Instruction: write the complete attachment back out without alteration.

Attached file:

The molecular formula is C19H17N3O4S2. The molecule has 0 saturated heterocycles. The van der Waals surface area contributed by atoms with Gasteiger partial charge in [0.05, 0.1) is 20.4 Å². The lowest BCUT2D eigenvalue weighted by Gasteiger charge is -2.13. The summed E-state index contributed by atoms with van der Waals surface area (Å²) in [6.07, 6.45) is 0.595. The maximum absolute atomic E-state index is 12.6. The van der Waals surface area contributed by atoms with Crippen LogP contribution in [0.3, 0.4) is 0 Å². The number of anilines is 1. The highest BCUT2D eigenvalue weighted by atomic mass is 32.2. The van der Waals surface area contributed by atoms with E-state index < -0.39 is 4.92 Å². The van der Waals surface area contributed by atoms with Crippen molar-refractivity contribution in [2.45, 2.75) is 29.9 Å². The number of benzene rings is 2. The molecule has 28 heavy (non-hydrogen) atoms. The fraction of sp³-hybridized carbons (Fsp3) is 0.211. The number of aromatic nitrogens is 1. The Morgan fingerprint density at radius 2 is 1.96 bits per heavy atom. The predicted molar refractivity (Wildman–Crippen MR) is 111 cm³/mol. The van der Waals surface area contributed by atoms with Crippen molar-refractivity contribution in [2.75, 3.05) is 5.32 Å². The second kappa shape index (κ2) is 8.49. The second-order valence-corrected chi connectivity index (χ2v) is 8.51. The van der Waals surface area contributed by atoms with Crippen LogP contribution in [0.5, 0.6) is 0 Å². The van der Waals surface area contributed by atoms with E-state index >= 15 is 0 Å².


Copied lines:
The molecular formula is C19H17N3O4S2. The molecule has 0 saturated heterocycles. The van der Waals surface area contributed by atoms with Gasteiger partial charge in [0.05, 0.1) is 20.4 Å². The lowest BCUT2D eigenvalue weighted by Gasteiger charge is -2.13. The summed E-state index contributed by atoms with van der Waals surface area (Å²) in [6.07, 6.45) is 0.595. The maximum absolute atomic E-state index is 12.6. The van der Waals surface area contributed by atoms with Crippen LogP contribution in [0.3, 0.4) is 0 Å². The number of anilines is 1. The highest BCUT2D eigenvalue weighted by atomic mass is 32.2. The van der Waals surface area contributed by atoms with E-state index < -0.39 is 4.92 Å². The van der Waals surface area contributed by atoms with Crippen molar-refractivity contribution in [2.45, 2.75) is 29.9 Å². The number of benzene rings is 2. The molecule has 28 heavy (non-hydrogen) atoms. The fraction of sp³-hybridized carbons (Fsp3) is 0.211. The number of aromatic nitrogens is 1. The Morgan fingerprint density at radius 2 is 1.96 bits per heavy atom. The predicted molar refractivity (Wildman–Crippen MR) is 111 cm³/mol. The van der Waals surface area contributed by atoms with Crippen molar-refractivity contribution in [2.75, 3.05) is 5.32 Å². The second kappa shape index (κ2) is 8.49. The second-order valence-corrected chi connectivity index (χ2v) is 8.51. The van der Waals surface area contributed by atoms with Crippen LogP contribution in [0.5, 0.6) is 0 Å². The van der Waals surface area contributed by atoms with E-state index >= 15 is 0 Å².